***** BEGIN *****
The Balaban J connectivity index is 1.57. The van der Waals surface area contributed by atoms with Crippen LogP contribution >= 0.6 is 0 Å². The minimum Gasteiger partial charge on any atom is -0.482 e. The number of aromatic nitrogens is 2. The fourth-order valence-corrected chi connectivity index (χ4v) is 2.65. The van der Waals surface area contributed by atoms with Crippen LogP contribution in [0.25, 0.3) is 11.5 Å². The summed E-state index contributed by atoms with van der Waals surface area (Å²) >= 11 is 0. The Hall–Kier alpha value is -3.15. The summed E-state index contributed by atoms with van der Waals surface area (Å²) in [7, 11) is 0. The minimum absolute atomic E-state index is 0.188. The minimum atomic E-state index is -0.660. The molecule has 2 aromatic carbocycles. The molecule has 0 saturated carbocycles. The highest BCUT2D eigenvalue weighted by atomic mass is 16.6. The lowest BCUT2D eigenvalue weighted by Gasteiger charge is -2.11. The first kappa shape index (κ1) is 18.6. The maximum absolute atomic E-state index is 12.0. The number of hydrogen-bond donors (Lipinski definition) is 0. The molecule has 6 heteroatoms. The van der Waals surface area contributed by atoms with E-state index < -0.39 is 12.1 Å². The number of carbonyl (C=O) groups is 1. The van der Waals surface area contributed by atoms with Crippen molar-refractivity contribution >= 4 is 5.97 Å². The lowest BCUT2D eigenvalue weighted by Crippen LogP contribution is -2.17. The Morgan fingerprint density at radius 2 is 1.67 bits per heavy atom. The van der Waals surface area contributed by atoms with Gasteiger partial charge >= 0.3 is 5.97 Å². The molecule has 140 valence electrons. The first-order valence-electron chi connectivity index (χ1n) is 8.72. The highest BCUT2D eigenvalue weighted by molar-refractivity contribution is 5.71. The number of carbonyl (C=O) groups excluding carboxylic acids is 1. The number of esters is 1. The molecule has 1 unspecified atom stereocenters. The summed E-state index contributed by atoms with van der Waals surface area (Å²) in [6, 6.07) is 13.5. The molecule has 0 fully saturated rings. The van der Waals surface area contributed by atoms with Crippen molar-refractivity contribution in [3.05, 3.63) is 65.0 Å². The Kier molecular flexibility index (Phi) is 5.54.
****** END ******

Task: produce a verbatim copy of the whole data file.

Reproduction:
The Balaban J connectivity index is 1.57. The van der Waals surface area contributed by atoms with Crippen LogP contribution >= 0.6 is 0 Å². The minimum Gasteiger partial charge on any atom is -0.482 e. The number of aromatic nitrogens is 2. The fourth-order valence-corrected chi connectivity index (χ4v) is 2.65. The van der Waals surface area contributed by atoms with Crippen LogP contribution in [0.25, 0.3) is 11.5 Å². The summed E-state index contributed by atoms with van der Waals surface area (Å²) >= 11 is 0. The Hall–Kier alpha value is -3.15. The summed E-state index contributed by atoms with van der Waals surface area (Å²) in [7, 11) is 0. The minimum absolute atomic E-state index is 0.188. The minimum atomic E-state index is -0.660. The molecule has 2 aromatic carbocycles. The molecule has 0 saturated carbocycles. The highest BCUT2D eigenvalue weighted by atomic mass is 16.6. The lowest BCUT2D eigenvalue weighted by Gasteiger charge is -2.11. The first kappa shape index (κ1) is 18.6. The maximum absolute atomic E-state index is 12.0. The number of hydrogen-bond donors (Lipinski definition) is 0. The molecule has 6 heteroatoms. The van der Waals surface area contributed by atoms with E-state index < -0.39 is 12.1 Å². The number of carbonyl (C=O) groups is 1. The van der Waals surface area contributed by atoms with Crippen molar-refractivity contribution >= 4 is 5.97 Å². The lowest BCUT2D eigenvalue weighted by Crippen LogP contribution is -2.17. The Morgan fingerprint density at radius 2 is 1.67 bits per heavy atom. The van der Waals surface area contributed by atoms with Gasteiger partial charge >= 0.3 is 5.97 Å². The molecule has 140 valence electrons. The first-order valence-electron chi connectivity index (χ1n) is 8.72. The highest BCUT2D eigenvalue weighted by molar-refractivity contribution is 5.71. The number of carbonyl (C=O) groups excluding carboxylic acids is 1. The number of esters is 1. The molecule has 1 unspecified atom stereocenters. The summed E-state index contributed by atoms with van der Waals surface area (Å²) in [6, 6.07) is 13.5. The molecule has 0 fully saturated rings. The van der Waals surface area contributed by atoms with Crippen molar-refractivity contribution in [3.05, 3.63) is 65.0 Å². The Kier molecular flexibility index (Phi) is 5.54.